Canada's Prime Minister Stephen Harper (L) shakes hands with Japan's Prime Minister Yoshihiko Noda at the end of their joint statement presentation at Noda's official residence in Tokyo March 25, 2012. Harper is in Japan for a three-day visit.
Credits: REUTERS/Issei Kato
TOKYO - Prime Minister Stephen Harper is billing the official launch of free trade talks between Canada and Japan as "historic."
The potential deal, announced by Harper and Japanese Prime Minister Yoshihiko Noda in Tokyo on Sunday, could increase Canada's exports to Japan by some two-thirds.
The Conservative government has been courting Japan since the idea of a trade deal was floated in 2007.
But it has been an uphill battle for Canada, which has more to gain from a free trade agreement.
"They certainly have been reluctant to engage in the kind of negotiations we've now committed to engage in," Harper conceded.
"So getting an agreement to move forward on free trade discussions is a major step forward."
While Harper cheered the launch of the talks during his official visit to this country, he's likely to face a backlash from Canada's auto lobby when he returns to Ottawa.
The Canadian Auto Workers union has long opposed a free trade deal with Japan, arguing it would deal a blow to the sector.
Harper said Canadian negotiators would fight to protect Canadian interests at the bargaining table - but hinted the deal wouldn't rest on the fate of any one industry.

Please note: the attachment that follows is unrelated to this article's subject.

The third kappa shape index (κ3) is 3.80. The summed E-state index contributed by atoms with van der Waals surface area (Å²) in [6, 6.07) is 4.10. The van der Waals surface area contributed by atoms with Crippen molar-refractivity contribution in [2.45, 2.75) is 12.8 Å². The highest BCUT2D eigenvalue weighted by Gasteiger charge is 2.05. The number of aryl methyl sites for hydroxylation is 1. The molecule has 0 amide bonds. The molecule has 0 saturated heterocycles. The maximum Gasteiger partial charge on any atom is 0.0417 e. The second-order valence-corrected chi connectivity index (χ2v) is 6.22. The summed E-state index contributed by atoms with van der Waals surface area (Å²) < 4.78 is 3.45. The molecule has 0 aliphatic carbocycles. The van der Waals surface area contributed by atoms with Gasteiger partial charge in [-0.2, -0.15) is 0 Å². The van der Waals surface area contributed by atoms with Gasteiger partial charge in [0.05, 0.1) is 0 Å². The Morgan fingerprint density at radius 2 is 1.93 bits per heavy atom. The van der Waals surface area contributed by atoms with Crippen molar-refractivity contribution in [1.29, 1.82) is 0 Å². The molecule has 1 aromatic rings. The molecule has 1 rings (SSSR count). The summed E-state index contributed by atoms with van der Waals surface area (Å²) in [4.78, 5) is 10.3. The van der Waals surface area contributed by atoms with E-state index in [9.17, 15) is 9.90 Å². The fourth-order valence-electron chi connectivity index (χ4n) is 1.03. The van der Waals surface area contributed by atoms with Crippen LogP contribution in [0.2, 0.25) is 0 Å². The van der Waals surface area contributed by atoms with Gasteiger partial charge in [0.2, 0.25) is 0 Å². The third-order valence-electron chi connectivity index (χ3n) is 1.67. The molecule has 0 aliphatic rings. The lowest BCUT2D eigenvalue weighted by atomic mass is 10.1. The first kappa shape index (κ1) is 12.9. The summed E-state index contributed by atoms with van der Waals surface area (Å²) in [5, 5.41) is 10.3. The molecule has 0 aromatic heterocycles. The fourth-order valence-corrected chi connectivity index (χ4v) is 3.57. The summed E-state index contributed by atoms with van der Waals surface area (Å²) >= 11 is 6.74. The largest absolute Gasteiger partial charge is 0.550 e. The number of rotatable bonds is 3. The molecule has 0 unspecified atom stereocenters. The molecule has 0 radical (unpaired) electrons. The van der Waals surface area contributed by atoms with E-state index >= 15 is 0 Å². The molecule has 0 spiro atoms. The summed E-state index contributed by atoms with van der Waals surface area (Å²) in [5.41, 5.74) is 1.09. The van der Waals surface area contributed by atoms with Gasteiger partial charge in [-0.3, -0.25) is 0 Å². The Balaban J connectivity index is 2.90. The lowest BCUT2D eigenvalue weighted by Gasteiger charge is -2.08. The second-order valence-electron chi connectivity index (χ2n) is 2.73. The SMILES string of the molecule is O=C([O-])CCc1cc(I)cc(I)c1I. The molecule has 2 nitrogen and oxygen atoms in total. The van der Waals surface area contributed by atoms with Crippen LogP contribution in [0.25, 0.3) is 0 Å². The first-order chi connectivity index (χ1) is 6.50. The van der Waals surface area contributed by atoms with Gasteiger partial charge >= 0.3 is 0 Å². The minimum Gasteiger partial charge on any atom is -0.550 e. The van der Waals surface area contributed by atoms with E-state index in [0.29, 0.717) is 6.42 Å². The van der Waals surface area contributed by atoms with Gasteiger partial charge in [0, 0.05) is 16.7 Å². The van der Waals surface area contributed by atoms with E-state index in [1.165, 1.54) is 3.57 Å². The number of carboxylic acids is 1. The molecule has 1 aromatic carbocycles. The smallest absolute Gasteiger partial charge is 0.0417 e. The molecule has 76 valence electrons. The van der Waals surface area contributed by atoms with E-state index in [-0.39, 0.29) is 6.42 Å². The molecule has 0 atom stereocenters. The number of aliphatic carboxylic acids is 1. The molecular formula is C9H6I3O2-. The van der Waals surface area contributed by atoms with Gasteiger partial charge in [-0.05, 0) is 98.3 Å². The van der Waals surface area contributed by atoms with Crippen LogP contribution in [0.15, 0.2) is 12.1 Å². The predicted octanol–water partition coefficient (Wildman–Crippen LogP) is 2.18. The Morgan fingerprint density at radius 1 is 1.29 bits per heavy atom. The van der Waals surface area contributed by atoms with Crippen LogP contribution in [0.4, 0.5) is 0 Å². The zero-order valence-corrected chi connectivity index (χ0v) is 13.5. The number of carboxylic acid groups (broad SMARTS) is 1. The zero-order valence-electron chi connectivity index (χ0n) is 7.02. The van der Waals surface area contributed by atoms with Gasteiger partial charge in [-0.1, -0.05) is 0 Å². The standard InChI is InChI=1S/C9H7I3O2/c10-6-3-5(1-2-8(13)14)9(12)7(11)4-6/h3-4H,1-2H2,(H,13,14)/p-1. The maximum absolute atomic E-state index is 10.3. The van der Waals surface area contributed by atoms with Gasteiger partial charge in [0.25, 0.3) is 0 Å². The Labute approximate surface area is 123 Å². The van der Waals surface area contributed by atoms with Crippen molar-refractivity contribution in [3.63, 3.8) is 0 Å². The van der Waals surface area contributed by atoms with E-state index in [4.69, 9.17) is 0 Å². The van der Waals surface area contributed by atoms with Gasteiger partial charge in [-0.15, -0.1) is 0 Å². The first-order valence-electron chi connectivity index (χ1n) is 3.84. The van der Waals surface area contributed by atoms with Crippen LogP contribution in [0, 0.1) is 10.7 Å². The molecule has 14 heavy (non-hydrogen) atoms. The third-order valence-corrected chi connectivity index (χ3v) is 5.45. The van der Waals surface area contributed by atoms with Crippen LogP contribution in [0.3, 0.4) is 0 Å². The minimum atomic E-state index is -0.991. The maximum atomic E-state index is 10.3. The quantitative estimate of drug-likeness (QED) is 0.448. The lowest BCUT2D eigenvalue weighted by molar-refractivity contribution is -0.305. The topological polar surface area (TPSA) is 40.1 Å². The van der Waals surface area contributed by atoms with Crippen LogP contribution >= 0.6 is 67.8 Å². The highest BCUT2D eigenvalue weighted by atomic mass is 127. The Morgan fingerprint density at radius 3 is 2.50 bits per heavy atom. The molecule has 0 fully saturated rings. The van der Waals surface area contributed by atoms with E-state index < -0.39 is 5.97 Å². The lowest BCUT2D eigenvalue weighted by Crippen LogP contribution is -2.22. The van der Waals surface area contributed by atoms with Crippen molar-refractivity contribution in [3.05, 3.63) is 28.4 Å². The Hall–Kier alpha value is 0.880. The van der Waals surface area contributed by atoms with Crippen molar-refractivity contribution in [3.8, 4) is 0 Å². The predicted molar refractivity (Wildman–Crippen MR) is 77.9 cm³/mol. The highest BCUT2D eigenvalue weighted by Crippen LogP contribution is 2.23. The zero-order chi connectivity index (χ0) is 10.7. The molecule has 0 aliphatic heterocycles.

"In the end we have to do what's best for the entire Canadian economy," he told reporters.
Travis Toews, formerly with the Canadian Cattlemen's Association, said he's excited about the new talks and sees a future benefit for Canada's agriculture and beef industries - but knows there'll be some give and take.
"We know Japan will have ambitions for Canada and we believe trade should be a two-way street," he said.
Bilateral merchandise trade in 2011 stood at $23.7 billion.
But a recent Canada-Japan study into an economic partnership indicated a deal could boost Canada's GDP from between $3.8 billion and $9 billion - an increase of between 0.24% and 0.57%.
Japan's GDP could only see a minimal 0.09% bump.
Starting trade talks are an early step in what can be a drawn out process.
Canada is in the midst trade negotiations with 52 countries - including those in the European Union. Some talks - like those with South Korea - have been dragging on for years.
The prime minister is on a six-day tour of Asia, with stops in Thailand, Japan and South Korea.